See how Arctic sea ice is down its earthwork against warming summers

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Arctic Sea Ice Zoom Masti

Arctic sea ice, the vast sheath of cold seawater floating on the Arctic Ocean and its adjoining seas, has been hit with a double whammy over the past decades: as its extent shrank, the oldest and thickest ice has either thinned or melted away, leaving the sea ice cap more weak to the warming ocean and atmosphere

 

What we’ve seen over the years is that the big ice is disappearing,” said Walt Meier, a sea ice researcher at NASA’s Goddard Space Flight Center in Greenbelt, Maryland. “This older, thicker ice is like the earthwork of sea ice: a temperate summer will melt all the young, thin ice away but it can’t completely get clear of the older ice. But this older ice is becoming weaker because there’s less of it and the residual old ice is more broken up and thinner, so that fortification is not as good as it used to be.”

 

What we’ve seen over the years is that the big ice is disappearing,” said Walt Meier, a sea ice researcher at NASA’s Goddard Space Flight Center in Greenbelt, Maryland. “This older, thicker ice is like the earthwork of sea ice: a temperate summer will melt all the young, thin ice away but it can’t completely get clear of the older ice. But this older ice is becoming weaker because there’s less of it and the residual old ice is more broken up and thinner, so that fortification is not as good as it used to be.”

Direct capacity of sea ice width are irregular and incomplete across the Arctic, so scientists have developed estimates of sea ice age and tracked their development from 1984 to the present. Now, a new NASA dream of the age of Arctic sea ice shows how sea ice has been growing and shrinking, spinning, melting in place and drifting out of the Arctic for the past three decades.

“Ice age is a good analog for ice thickness because essentially, as ice gets older it gets thicker,” Meier said. “This is due to the ice usually growing more in the winter than it melts in the summer.”

In the early 2000s, scientists at the University of Colorado developed a way to monitor Arctic sea ice movement and the development of its age by using data from a diversity of sources, but primarily satellite passive microwave instruments. These instruments measure brightness temperature: a measure of the microwave energy emitted by sea ice that is partial by the ice’s temperature, salinity, surface texture and the layer of snow on top of the sea ice. Each floe of sea ice has a feature brightness temperature, so the researchers developed an move toward that would identify and track ice floes in consecutive passive microwave images as they moved across the Arctic. The system also uses information from drifting buoys as well as weather data

It’s like bookkeeping; we’re maintenance track of sea ice as it moves around, up until it melts in place or leaves the Arctic,” said Meier, who is a coworker of the group at the University of Colorado and the National Snow and Ice Data Center in Boulder, Colorado, the center that at present maintains the Arctic sea ice age data.

Ice in motion

Every year, sea ice forms in the winter and melts in the summer. The sea ice that survives the melt term thickens with each passing year: recently formed ice grows to about 3 to 7 feet of thickness during its first year, while multi-year ice (sea ice that has survived several melt seasons) is about 10 to 13 feet thick. The older and thicker ice is more opposed  to melt and less likely to get pressed around by winds or broken up by waves or storms.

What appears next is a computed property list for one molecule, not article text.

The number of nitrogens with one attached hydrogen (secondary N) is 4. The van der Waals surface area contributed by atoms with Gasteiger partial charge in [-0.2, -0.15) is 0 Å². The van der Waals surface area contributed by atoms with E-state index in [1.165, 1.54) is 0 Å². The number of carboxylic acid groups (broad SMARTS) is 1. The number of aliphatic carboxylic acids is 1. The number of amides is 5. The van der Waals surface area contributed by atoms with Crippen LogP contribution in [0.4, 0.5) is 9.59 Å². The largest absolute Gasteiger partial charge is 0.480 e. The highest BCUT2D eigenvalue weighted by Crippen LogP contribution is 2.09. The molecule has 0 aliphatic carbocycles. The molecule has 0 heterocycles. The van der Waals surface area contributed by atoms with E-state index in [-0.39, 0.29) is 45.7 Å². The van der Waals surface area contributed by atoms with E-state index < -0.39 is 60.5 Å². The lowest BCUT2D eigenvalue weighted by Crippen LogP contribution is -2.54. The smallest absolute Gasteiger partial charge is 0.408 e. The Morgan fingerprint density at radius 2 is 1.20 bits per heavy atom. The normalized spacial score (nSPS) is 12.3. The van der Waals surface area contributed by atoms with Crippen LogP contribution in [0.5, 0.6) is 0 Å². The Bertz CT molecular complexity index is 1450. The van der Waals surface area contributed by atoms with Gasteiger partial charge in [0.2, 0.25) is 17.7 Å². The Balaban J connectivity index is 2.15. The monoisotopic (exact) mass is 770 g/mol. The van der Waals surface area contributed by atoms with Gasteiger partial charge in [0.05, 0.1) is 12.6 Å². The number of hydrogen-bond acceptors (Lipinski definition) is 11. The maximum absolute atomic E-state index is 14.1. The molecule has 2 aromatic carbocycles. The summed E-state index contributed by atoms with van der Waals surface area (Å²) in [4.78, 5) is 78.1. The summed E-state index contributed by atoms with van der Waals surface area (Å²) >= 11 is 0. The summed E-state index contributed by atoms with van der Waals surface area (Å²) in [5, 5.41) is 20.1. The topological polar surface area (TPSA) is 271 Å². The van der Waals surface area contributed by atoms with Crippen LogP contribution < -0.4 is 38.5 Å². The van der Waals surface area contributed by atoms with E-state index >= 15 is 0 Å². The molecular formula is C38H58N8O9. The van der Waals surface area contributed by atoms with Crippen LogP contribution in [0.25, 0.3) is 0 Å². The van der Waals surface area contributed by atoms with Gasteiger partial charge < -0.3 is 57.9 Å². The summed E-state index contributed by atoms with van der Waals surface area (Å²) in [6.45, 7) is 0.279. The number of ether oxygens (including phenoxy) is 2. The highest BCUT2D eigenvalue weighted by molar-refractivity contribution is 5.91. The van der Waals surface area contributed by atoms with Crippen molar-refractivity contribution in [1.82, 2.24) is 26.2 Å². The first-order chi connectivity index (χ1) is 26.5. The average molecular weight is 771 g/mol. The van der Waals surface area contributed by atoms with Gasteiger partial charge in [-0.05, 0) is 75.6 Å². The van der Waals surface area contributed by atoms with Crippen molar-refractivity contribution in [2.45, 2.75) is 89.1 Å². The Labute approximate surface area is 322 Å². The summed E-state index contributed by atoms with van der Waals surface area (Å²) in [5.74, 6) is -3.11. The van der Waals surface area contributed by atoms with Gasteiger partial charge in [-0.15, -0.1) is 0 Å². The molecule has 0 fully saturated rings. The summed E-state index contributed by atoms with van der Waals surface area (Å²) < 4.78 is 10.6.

The motion of sea ice is not limited to its cyclic expansion and shrinkage: Except for coastal regions where sea ice is attached to the coast, the sea ice cap is in approximately constant movement. The primary driver of sea ice movement in the Arctic is wind and there are two main features in the Arctic flow: the Beaufort Gyre, a clockwise ice flow that makes ice spin like a wheel in the Beaufort Sea, north of Alaska, and the Transpolar Drift brook, which transports ice from Siberia’s coast toward the Fram Strait east of Greenland, where the ice exits the Arctic basin and melts in the warmer waters of the Atlantic Ocean.

“On a week-to-week foundation, there are weather systems that come through, so the ice isn’t moving at a constant rate: sometimes the Beaufort Gyre reverses or breaks down for a couple weeks or so, the Transpolar Drift Stream shifts in its direction … but the overall pattern is this one,” Meier said. “Then the spring melt starts and the ice shrinks back, disappearing from the tangential seas.”

The new animation shows two main bursts of thick ice loss: the first one, starting in 1989 and lasting a few years, was due to a switch in the Arctic fluctuation, an atmospheric circulation pattern, which shrank the Beaufort Gyre and improved the Transpolar Drift Stream, flushing more sea ice than usual out of the Arctic. The second peak in ice loss started in the mid-2000s.

“Unlike in the 1980s, it’s not so much as ice being rosy out -though that’s still going on too,” Meier said. “What’s happening now more is that the old ice is melting within the Arctic Ocean during the summertime. One of the reasons is that the multiyear ice used to be a pretty consolidated ice pack and now we’re seeing relatively smaller chunks of old ice interspersed with younger ice. These isolated floes of thicker ice are much easier to melt.”

“We’ve lost the majority of the older ice: In the 1980s, multiyear ice made up 20 percent of the sea ice cover. Now it’s only about 3 percent,” Meier said. “The older ice was like the insurance policy of the Arctic sea ice pack: as we lose it, the likelihood for a mainly ice-free summer in the Arctic increases.”